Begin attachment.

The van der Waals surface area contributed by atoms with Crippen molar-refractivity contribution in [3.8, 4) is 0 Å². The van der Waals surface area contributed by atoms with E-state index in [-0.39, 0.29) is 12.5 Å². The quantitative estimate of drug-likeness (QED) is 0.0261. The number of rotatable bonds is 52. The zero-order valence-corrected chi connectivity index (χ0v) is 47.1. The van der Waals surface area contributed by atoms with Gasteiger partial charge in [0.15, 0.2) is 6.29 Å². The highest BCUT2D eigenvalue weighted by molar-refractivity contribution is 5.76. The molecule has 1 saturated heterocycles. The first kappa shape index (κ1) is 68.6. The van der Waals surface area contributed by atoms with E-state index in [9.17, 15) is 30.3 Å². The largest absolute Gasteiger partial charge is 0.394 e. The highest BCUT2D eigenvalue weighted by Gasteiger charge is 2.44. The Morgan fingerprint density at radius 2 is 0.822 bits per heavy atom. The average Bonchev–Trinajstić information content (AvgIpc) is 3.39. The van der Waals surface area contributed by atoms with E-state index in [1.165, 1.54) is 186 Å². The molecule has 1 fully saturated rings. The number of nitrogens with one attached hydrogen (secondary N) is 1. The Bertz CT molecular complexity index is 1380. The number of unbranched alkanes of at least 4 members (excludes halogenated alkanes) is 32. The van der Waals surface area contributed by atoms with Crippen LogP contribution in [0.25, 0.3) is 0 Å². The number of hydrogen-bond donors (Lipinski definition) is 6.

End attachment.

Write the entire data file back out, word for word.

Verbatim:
The van der Waals surface area contributed by atoms with Crippen molar-refractivity contribution in [3.8, 4) is 0 Å². The van der Waals surface area contributed by atoms with E-state index in [-0.39, 0.29) is 12.5 Å². The quantitative estimate of drug-likeness (QED) is 0.0261. The number of rotatable bonds is 52. The zero-order valence-corrected chi connectivity index (χ0v) is 47.1. The van der Waals surface area contributed by atoms with Gasteiger partial charge in [0.15, 0.2) is 6.29 Å². The highest BCUT2D eigenvalue weighted by molar-refractivity contribution is 5.76. The molecule has 1 saturated heterocycles. The first kappa shape index (κ1) is 68.6. The van der Waals surface area contributed by atoms with E-state index in [9.17, 15) is 30.3 Å². The largest absolute Gasteiger partial charge is 0.394 e. The highest BCUT2D eigenvalue weighted by Gasteiger charge is 2.44. The Morgan fingerprint density at radius 2 is 0.822 bits per heavy atom. The average Bonchev–Trinajstić information content (AvgIpc) is 3.39. The van der Waals surface area contributed by atoms with E-state index in [1.165, 1.54) is 186 Å². The molecule has 1 fully saturated rings. The number of nitrogens with one attached hydrogen (secondary N) is 1. The Bertz CT molecular complexity index is 1380. The number of unbranched alkanes of at least 4 members (excludes halogenated alkanes) is 32. The van der Waals surface area contributed by atoms with Crippen LogP contribution in [0.25, 0.3) is 0 Å². The number of hydrogen-bond donors (Lipinski definition) is 6.